Is it wrong to be "seeker sensitive" during worship services?
In the life of the church, we acknowledge and recognize that the church in every age and in every culture must be engaged in certain tasks, and these tasks are great and amazing and critical tasks. One way to think about these is to think of the three great tasks that the church attends to. They are the task of worship, the task of Christian nurture or Christian formation or Christian teaching and the task of outreach, evangelism, justice in the world. So, the God-ward commitment that we identify principally is worship; the body commitment is Christian formation, Christian teaching; and a commitment to unbelievers in outreach and evangelism and love and mercy. Obviously, these overlap; they are not three separate spheres. All of them have implications for the others. But when we come together for worship, what we need to say is that worship is not primarily a Christian formation hour. And when we come together for worship, worship is not primarily an outreach hour. It does form people and it does have implications for unbelievers, but worship is first and foremost for God and about God. It does not have a lot of other necessary pieces that are on the agenda as priority. The priority is to be in God's presence, give Him honor, hear His revelation fresh and respond faithfully.
Marta Dawn, in one of her two books on worship, captures this idea in her very title. Actually, both of her titles sort of capture this idea. The first book is called, Reaching Out Without Dumbing Down, an argument for not turning worship into a seeker service or changing worship for the sake of unbelievers, but worshiping in a way that God desires and that will please God and serve God. The second book by Marva Dawn on the subject of worship is called A Royal "Waste" of Time. In this book she makes the point that worship really is, in some sense, a waste of time. Certainly, in the eyes of the nonbelieving world it would be like a waste of time. In her title, "Waste" is in quotation marks and "Royal" is capitalized. It is royally wasting time with the King of kings. We are not accomplishing anything. Our agenda is not to really accomplish anything but to worship God. I think that Marva Dawn, in some ways, overstates her case and is not as balanced as she purports to be, but I think that she raises some critical and important issues for us. When we worship, our focus is on revelation, claritive revelation from God, and faithful response to God. That is our focus. Give God His due, receive from Him His goodness, give Him His glory. As we do that, the other things happen, but that is not what we seek first.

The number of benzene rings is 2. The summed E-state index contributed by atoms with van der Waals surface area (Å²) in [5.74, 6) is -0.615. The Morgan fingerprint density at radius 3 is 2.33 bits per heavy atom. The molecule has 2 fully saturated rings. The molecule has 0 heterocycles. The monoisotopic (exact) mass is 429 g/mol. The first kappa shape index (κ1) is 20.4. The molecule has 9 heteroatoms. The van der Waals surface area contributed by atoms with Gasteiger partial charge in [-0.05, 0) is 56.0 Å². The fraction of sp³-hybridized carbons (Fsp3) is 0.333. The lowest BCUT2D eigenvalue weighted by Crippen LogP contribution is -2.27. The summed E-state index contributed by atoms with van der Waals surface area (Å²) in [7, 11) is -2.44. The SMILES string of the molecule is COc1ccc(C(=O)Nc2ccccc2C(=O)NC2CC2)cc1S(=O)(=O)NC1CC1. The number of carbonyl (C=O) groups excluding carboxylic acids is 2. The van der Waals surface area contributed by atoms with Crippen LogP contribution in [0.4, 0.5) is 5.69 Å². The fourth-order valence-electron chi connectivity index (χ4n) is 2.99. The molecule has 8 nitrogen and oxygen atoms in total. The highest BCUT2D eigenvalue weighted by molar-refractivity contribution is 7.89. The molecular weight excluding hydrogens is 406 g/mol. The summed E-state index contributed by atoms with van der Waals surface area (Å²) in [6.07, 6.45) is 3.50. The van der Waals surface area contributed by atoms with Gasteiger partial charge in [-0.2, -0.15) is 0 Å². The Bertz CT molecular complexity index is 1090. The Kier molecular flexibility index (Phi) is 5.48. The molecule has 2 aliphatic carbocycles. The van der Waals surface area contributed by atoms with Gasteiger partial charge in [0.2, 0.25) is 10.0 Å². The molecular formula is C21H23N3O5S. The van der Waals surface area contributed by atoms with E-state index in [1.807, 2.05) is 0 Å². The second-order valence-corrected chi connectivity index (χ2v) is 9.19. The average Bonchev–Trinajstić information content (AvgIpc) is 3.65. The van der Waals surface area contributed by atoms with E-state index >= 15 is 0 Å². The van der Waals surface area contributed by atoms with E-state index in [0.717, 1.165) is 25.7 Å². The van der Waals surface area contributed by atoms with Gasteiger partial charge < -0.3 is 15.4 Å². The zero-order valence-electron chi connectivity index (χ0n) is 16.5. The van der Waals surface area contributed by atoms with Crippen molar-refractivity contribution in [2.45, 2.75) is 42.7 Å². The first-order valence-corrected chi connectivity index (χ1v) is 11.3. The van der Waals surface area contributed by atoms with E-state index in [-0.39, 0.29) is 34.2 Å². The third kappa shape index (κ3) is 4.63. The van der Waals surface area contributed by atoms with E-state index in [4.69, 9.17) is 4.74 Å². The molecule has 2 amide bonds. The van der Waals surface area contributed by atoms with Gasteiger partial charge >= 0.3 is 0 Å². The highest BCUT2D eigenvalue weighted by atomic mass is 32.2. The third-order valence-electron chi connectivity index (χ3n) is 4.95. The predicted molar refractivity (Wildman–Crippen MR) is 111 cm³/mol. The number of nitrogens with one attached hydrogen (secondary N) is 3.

Again, this is not to say there is not overlap. Paul makes it clear that there is overlap. Let's go back to 1 Corinthians 11-14. The title of the section, in my mind, again is 'When you come together.' This is about the worship gatherings of the church. Chapter 11 is gathering for the Lord's Supper. Chapter 12 is singing and praising and prophesying together. 14 is the same, 'When you come together' for worship. But, notice that Paul also has concern about the formation of believers in connection with unbelievers, both in regard to speaking in tongues. See how he is concerned about Christian formation when he says, "I praise God that I speak in tongues more than all of you, but in the church I would rather speak five intelligible words to instruct others than ten thousand words in a tongue," 1 Corinthians 14:18, 19. It is a 'When you come together' segment of the life of the church. We have come together for worship, but in that gathering I must be also mindful of the fact that believers are formed here and believers are taught and instructed here. This is a secondary, and I think a very appropriate secondary, outworking of the worship experience. First is simply to worship God and give Him glory and a secondary benefit of that experience is that believers are formed.
Paul also has concern for the unbeliever in the same passage. In 1 Corinthians 14, he goes on to say in v. 23, "If the whole church comes together and everyone speaks in tongues and some who do not understand or some unbelievers come in, will they not say you're out of your mind". So Paul is concerned about unbelievers. But, v. 24, "If an unbeliever or someone who does not understand comes in and there is prophesying, he will be convinced by all that he is a sinner and will be judged by all and the secrets of his heart will be laid bare and he will fall down and worship God exclaiming, 'God really is among you.'" I think it is fair to say that, in a sense, Paul is seeker sensitive, at this point, he is showing seeker sensitivity. But notice the kind of seeker sensitivity that Paul has in mind. It is a seeker sensitivity that means, "Let's not let the unbeliever miss the opportunity to hear a clear word from God, so that they will have opportunity to become a worshiper, falling on their face and worshiping God."
As we put these three tasks together, I think the weight of the Biblical evidence is that, when we come together for worship, our first goal is worship — task number one. Then, flowing out of worship, are implications for Christian formation and implications for outreach and evangelism. But the point is, our focus, first and foremost, is for worship. We do not worship and establish a worship experience primarily to teach believers. We do not establish and design a worship experience primarily to reach unbelievers.